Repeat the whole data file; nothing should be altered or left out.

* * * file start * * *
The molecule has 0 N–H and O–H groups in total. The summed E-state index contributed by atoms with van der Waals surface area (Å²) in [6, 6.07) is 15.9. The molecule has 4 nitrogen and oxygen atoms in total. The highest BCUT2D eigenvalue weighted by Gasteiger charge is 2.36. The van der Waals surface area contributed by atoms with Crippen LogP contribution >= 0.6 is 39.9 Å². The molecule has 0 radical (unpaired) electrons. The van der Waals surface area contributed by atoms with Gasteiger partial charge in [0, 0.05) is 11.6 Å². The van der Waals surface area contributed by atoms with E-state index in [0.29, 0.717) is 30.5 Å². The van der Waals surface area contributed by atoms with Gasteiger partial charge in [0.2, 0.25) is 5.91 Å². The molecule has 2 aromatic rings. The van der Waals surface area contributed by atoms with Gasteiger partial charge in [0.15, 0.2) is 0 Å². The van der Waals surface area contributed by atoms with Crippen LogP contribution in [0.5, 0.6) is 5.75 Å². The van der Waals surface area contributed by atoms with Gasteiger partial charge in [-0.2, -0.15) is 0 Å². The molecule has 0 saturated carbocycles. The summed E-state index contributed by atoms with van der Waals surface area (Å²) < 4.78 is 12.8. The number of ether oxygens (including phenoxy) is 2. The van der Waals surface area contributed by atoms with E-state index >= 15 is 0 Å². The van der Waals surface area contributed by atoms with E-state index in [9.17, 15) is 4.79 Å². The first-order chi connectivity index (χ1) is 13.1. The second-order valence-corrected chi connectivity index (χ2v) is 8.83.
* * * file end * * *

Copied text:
The molecule has 0 N–H and O–H groups in total. The summed E-state index contributed by atoms with van der Waals surface area (Å²) in [6, 6.07) is 15.9. The molecule has 4 nitrogen and oxygen atoms in total. The highest BCUT2D eigenvalue weighted by Gasteiger charge is 2.36. The van der Waals surface area contributed by atoms with Crippen LogP contribution >= 0.6 is 39.9 Å². The molecule has 0 radical (unpaired) electrons. The van der Waals surface area contributed by atoms with Gasteiger partial charge in [0, 0.05) is 11.6 Å². The van der Waals surface area contributed by atoms with E-state index in [0.29, 0.717) is 30.5 Å². The van der Waals surface area contributed by atoms with Gasteiger partial charge in [0.2, 0.25) is 5.91 Å². The molecule has 2 aromatic rings. The van der Waals surface area contributed by atoms with Gasteiger partial charge in [0.15, 0.2) is 0 Å². The van der Waals surface area contributed by atoms with Crippen LogP contribution in [0.5, 0.6) is 5.75 Å². The van der Waals surface area contributed by atoms with Gasteiger partial charge in [-0.2, -0.15) is 0 Å². The molecule has 0 saturated carbocycles. The summed E-state index contributed by atoms with van der Waals surface area (Å²) < 4.78 is 12.8. The number of ether oxygens (including phenoxy) is 2. The van der Waals surface area contributed by atoms with E-state index >= 15 is 0 Å². The van der Waals surface area contributed by atoms with E-state index in [9.17, 15) is 4.79 Å². The first-order chi connectivity index (χ1) is 13.1. The second-order valence-corrected chi connectivity index (χ2v) is 8.83.